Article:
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Otherworldly Politics

The International Relations of Star Trek, Game of Thrones, and Battlestar Galactica

Stephen Benedict Dyson

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A compelling look at the analogous political worlds of science fiction, fantasy, and international relations.

In Otherworldly Politics, Stephen Benedict Dyson examines the fictional but deeply political realities of three television shows: Star Trek, Game of Thrones, and Battlestar Galactica.

Dyson explains how these shows offer alternative histories and future possibilities for humanity. Fascinated by politics and history, science fiction and fantasy screenwriters and showrunners suffuse their scripts with real-world ideas of empire, war, civilization, and culture, lending episodes a compelling…

A compelling look at the analogous political worlds of science fiction, fantasy, and international relations.

In Otherworldly Politics, Stephen Benedict Dyson examines the fictional but deeply political realities of three television shows: Star Trek, Game of Thrones, and Battlestar Galactica.

Dyson explains how these shows offer alternative histories and future possibilities for humanity. Fascinated by politics and history, science fiction and fantasy screenwriters and showrunners suffuse their scripts with real-world ideas of empire, war, civilization, and culture, lending episodes a compelling intricacy and contemporary resonance.

Dyson argues that science fiction and fantasy television creators share a fundamental kinship with great minds in international relations. Screenwriters like Gene Roddenberry, George R. R. Martin, and Ronald D. Moore are world-builders of no lesser creativity, Dyson argues, than theorists such as Woodrow Wilson, Kenneth Waltz, and Alexander Wendt. Each of these thinkers imagines a realm, specifies the rules of its operation, and by so doing shows us something about ourselves and how we interact with one another. Combining intellectual and real-world history with lucid theoretical analysis, the book is a vital challenge to scholars and a spur to creative thinking for fans of these three influential shows.

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Otherworldly Politics

Stephen Benedict Dyson

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Reviews

Reviews

... Otherworldly Politics is undeniably one of the most lively and ebullient books on IR theory on the market today. Its premise—that televised genre fiction can reveal truths about international relations just as easily as it does about character and plot—is well founded and expertly elaborated by Dyson’s spritely prose.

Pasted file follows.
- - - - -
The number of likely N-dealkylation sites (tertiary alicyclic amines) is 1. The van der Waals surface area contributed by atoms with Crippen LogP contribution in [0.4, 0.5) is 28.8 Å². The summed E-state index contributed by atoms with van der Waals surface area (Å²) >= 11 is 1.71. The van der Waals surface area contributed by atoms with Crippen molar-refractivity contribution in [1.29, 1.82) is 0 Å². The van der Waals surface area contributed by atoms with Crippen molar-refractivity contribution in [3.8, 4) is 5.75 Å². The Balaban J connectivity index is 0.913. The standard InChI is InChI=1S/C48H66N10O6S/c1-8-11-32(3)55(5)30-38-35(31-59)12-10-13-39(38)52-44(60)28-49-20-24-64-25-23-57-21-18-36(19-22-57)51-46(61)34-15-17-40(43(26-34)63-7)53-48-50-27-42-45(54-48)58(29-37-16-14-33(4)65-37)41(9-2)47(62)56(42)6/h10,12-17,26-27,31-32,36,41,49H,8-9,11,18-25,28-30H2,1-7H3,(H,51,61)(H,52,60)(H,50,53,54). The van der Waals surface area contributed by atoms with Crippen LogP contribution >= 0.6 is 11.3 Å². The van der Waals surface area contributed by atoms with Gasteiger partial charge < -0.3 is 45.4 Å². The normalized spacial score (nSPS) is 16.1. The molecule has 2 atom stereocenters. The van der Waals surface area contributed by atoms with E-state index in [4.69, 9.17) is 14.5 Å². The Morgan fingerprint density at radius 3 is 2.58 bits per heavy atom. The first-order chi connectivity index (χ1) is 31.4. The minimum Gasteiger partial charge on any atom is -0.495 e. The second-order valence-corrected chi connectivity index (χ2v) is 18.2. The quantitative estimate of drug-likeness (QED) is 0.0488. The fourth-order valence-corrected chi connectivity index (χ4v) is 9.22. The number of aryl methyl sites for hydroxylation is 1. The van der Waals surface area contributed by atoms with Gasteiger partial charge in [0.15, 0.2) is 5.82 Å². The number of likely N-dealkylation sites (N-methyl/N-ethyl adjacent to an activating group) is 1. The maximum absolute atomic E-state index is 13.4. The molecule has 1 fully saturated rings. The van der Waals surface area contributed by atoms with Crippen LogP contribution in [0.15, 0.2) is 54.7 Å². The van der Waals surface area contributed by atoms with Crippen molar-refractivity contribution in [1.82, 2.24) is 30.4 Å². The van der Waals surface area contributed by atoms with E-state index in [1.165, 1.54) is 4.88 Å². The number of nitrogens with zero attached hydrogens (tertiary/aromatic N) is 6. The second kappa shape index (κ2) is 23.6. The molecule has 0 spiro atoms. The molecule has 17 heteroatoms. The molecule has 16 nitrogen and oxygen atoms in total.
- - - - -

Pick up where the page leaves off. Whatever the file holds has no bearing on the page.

In Otherworldly Politics, Stephen Benedict Dyson draws upon insights from three highly regarded and deeply political television shows to convey the complexities of crisis management and other fundamental foreign policy issues. The scholarship is sound, and Dyson's insights into popular culture, along with subjects ranging from rational choice to robot wars, are appealing. This book will interest a wide range of readers.

I wish I had been introduced to international relations through a book like this. Dyson does a great job of weaving together the classics of American IR and science fiction in a lucid and entertaining style.

About

Book Details

Publication Date
Status
Available
Trim Size
6
x
9
Pages
176
ISBN
9781421417165
Table of Contents

Preface
1. The International Relations of Other Worlds
2. International Relations and Televised Science Fiction Come of Age
3. The Logical Approach to International Relations
4. Constructing International

Preface
1. The International Relations of Other Worlds
2. International Relations and Televised Science Fiction Come of Age
3. The Logical Approach to International Relations
4. Constructing International Relations
5. Homogenization and Difference on Global and Galactic Scales
6. International Crises in Our World and Other Worlds
7. Robot Wars
Afterword: The Five Most Political Episodes of Star Trek, Game of Thrones, and Battlestar Galactica
Notes
Bibliography
Index

Author Bio
Featured Contributor

Stephen Benedict Dyson, Ph.D.

Stephen Benedict Dyson is an associate professor of political science at the University of Connecticut. He is the author of The Blair Identity: Leadership and Foreign Policy and Leaders in Conflict: Bush and Rumsfeld in Iraq.